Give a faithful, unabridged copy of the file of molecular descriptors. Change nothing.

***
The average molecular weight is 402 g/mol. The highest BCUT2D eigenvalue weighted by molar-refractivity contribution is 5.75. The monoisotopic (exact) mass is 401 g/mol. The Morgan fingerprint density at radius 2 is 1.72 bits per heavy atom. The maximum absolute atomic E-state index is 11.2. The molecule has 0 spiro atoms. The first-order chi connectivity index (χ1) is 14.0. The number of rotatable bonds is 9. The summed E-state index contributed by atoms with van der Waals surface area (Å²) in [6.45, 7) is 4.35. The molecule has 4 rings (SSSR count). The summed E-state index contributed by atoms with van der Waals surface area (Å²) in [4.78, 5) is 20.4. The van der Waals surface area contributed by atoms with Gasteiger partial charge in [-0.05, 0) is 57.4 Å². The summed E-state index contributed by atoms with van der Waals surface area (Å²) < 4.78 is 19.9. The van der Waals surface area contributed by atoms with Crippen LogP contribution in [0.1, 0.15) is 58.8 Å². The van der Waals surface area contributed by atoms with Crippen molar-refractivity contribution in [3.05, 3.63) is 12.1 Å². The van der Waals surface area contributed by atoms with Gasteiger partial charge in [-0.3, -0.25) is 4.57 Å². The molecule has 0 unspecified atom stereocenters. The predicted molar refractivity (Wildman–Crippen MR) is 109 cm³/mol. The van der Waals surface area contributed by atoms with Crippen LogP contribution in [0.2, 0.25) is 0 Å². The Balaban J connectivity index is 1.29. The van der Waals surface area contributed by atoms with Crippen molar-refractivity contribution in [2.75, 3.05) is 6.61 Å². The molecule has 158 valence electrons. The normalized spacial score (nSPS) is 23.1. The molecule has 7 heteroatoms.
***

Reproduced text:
The average molecular weight is 402 g/mol. The highest BCUT2D eigenvalue weighted by molar-refractivity contribution is 5.75. The monoisotopic (exact) mass is 401 g/mol. The Morgan fingerprint density at radius 2 is 1.72 bits per heavy atom. The maximum absolute atomic E-state index is 11.2. The molecule has 0 spiro atoms. The first-order chi connectivity index (χ1) is 14.0. The number of rotatable bonds is 9. The summed E-state index contributed by atoms with van der Waals surface area (Å²) in [6.45, 7) is 4.35. The molecule has 4 rings (SSSR count). The summed E-state index contributed by atoms with van der Waals surface area (Å²) in [4.78, 5) is 20.4. The van der Waals surface area contributed by atoms with Gasteiger partial charge in [-0.05, 0) is 57.4 Å². The summed E-state index contributed by atoms with van der Waals surface area (Å²) < 4.78 is 19.9. The van der Waals surface area contributed by atoms with Crippen LogP contribution in [0.1, 0.15) is 58.8 Å². The van der Waals surface area contributed by atoms with Crippen molar-refractivity contribution in [3.05, 3.63) is 12.1 Å². The van der Waals surface area contributed by atoms with Gasteiger partial charge in [-0.3, -0.25) is 4.57 Å². The molecule has 0 unspecified atom stereocenters. The predicted molar refractivity (Wildman–Crippen MR) is 109 cm³/mol. The van der Waals surface area contributed by atoms with Crippen LogP contribution in [0.2, 0.25) is 0 Å². The Balaban J connectivity index is 1.29. The van der Waals surface area contributed by atoms with Crippen molar-refractivity contribution in [2.75, 3.05) is 6.61 Å². The molecule has 158 valence electrons. The normalized spacial score (nSPS) is 23.1. The molecule has 7 heteroatoms.